New rules designed to ensure UK businesses remain competitive will mean that small and medium-sized enterprises are no longer bullied by bigger businesses, according to ACCA.
The introduction of the Competition Act on Wednesday will mean SMEs can blow the whistle on companies which abuse their dominant position in the marketplace, the association said.
The Act prohibits agreements, business practices and conduct which would unfairly damage competition in the UK.
This includes agreements to fix purchase or other selling practices or trading conditions; limit or control production, markets, technical development or investment; shares markets or sources of supply; apply different trading conditions to equivalent transactions which will put some parties at a competitive disadvantage; and, make contracts subject to unrelated supplementary conditions.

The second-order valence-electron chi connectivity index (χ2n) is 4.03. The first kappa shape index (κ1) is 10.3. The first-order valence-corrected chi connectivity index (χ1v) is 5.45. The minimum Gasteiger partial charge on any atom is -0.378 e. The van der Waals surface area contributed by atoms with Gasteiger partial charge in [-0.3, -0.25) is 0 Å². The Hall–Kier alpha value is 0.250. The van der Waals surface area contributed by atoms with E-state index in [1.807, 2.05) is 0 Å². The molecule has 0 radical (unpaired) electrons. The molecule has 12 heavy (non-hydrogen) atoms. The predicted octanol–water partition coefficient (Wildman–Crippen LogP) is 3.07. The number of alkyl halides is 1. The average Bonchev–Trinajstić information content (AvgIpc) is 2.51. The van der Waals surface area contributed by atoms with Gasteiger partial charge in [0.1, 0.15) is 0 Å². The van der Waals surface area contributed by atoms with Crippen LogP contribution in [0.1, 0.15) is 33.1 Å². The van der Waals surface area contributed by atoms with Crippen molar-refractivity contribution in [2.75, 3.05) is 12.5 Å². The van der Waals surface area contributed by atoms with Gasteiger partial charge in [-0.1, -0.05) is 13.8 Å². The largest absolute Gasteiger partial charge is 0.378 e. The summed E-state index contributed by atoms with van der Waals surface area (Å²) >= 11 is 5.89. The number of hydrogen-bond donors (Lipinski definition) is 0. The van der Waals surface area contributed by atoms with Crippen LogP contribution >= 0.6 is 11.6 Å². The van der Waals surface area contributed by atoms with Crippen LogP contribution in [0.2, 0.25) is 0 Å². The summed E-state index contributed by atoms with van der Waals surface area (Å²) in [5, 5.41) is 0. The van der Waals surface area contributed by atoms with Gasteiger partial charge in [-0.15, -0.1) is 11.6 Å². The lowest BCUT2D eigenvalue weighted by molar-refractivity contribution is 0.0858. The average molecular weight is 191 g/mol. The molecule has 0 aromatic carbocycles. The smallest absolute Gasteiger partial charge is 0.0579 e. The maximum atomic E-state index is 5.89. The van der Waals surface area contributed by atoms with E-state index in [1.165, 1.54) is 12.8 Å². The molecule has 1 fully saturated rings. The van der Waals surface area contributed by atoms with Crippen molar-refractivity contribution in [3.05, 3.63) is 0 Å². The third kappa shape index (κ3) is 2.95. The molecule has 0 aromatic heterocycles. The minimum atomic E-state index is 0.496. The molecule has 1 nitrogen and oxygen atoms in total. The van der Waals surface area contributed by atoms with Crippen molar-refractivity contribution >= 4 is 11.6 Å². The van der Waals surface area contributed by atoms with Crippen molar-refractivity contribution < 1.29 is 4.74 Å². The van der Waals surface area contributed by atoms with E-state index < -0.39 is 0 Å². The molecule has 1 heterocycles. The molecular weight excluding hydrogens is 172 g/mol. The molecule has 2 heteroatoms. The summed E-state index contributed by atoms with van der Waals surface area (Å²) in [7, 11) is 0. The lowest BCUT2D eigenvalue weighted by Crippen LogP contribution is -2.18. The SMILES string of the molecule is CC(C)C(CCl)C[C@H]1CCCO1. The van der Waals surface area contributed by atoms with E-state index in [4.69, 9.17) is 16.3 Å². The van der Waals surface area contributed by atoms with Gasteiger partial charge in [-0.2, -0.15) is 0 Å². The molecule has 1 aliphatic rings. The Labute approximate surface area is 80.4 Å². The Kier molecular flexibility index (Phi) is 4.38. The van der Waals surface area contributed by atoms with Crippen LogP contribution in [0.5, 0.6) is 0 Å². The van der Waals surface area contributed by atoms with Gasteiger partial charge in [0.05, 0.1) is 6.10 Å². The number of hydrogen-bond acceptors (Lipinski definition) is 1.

David Harvey, Head of ACCA’s Small Business Unit, said: ‘The Act means that smaller businesses now have a forum for complaint if they are victims of anti-competitive behaviour. The Director General of Fair Trading has wide-ranging powers to investigate suspected breaches – his officials can enter premises and demand relevant documents or even get a warrant to make a search. Companies found to be in breach of the Act can be fined up to ten per cent of the their UK turnover.’